Great mind Christine we adore you.

  4. Judgement on Internet/Mana needs to wait until election day.

    There is a lot of buzz on this website about them but there is a big problem. The constituency that the party appeals to is not a voting constituency. The party might poll 2.5% but on election day what matters is people turning up to a polling booth and voting. The Internet/Mana party is just as likely to find their voters at the beach than at the polling booth come Sep 20th.

    The other problem for the left is that Internet/Mana is taking votes from the Green Party.

  5. Thank you Christine Rose, for a worthwhile summary of the facts.

    I am watching this alliance with quite some interest. All they have to do is to persuade a portion the non-voting sector of the electorate to actually get up and give it a go and they’ll be in with a chance.

    This is not a particularly ‘big ask” if you consider the fact that a good portion of the non-voters didn’t bother last time simply because there was no mainstream party that represented their interests and aspirations. Nor do any of the mainstream parties currently address the widespread disenchantment of the young with the status quo. All they offer are out-moded, ineffective means of dealing with both NZ’s problems the the huge issues that currently face the world.

    Mana-Iinternet may well succeed where others have failed in this endeavour. If nothing else, then at least Mana-Internet, like the younger voters they represent, are capable of seeing the ‘bigger picture”.

  6. I disagree with a number of comments here. It is not true that “IMP is taking votes from Labour”. Labour is losing votes through its own actions; it doesn’t look electable, so where can the disenchanted go? Only to IMP or National.
    That might look like strange options but take a look at the choices. If Peter Dunne and Act fail to provide their two seats, National will get them anyhow. The rest of the Right wing minor parties including Maori will be wiped out, largely because of the extra choice that IMP provides. Much of National’s increase in votes is already at the expense of their partners.
    On the left NZ First will not get in. The claims that their vote always rises near election day is a complete mis-reading of the results. NZ First is purely a protest vote. It represents nothing. It gets its boost late in the election only because the disenchanted give up all hope of finding a party to vote for and pile in at the last minute. IMP changes that.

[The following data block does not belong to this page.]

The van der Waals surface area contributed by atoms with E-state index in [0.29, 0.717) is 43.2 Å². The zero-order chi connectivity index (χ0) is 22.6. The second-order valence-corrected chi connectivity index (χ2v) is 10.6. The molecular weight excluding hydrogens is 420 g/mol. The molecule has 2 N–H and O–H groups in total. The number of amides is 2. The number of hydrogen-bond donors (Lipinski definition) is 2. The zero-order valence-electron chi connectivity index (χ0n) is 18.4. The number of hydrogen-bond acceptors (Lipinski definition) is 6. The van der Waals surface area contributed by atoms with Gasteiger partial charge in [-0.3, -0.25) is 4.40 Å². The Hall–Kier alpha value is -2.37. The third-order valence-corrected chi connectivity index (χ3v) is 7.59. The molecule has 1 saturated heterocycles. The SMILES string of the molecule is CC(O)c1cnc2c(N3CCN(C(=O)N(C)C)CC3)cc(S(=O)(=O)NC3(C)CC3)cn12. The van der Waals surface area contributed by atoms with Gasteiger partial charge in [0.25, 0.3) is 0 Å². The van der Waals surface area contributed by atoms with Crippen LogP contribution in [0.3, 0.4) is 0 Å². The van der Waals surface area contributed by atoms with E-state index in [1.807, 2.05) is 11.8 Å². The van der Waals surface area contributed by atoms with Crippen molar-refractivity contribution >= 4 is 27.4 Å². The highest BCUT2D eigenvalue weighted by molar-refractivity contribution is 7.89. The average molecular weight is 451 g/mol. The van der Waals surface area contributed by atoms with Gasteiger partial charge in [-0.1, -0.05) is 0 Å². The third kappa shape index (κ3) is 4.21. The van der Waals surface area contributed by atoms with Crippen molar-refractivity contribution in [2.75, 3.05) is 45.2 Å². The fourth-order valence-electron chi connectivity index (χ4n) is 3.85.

The Green vote is what it is; unaffected by anything. So what remains for the disillusioned? Voting for smiley Key or IMP. Further there will be a lot of wasted votes this time and a lot of undecided voters (11.4% at the last poll), not to mention those who dont vote.
    IMP can pick up a swag of these. If IMP didn’t exist the total left vote would be much less.
    It is not weakening the Left, it is weakening Labour. Is that a bad thing? A Left coalition in which Labour holds more than half the votes isn’t workable, because it isn’t left wing to be blunt. A Coalition in which IMP/Green have a majority can work well.
    If Labour really wants to stave of a Left wing rebellion, it will have to become more left leaning. Isn’t that what you want?

  7. Thank you Laila Harré, thank you Hone Harawira… and Kim dot Com, you have charisma… and my respect. Internet-Mana as THE most dynamic political formula in New Zealand today… you have my vote :o)

  8. Yes indeed in the face of adversity we shall rise. Internet-MANA is truly on the rise. I believe free thinking NZ’ers are ready for a change one that brings their voice to the front appealing to the young vote is where it’s at. I attended the party party last night and was astounded with the vibrancy of the young voter, reaching them through their means of communication. Parliament will become younger as we are starting to see and quite frankly that’s great! This country needs more input from those who will be left carrying the baton when all those MPS today finally retire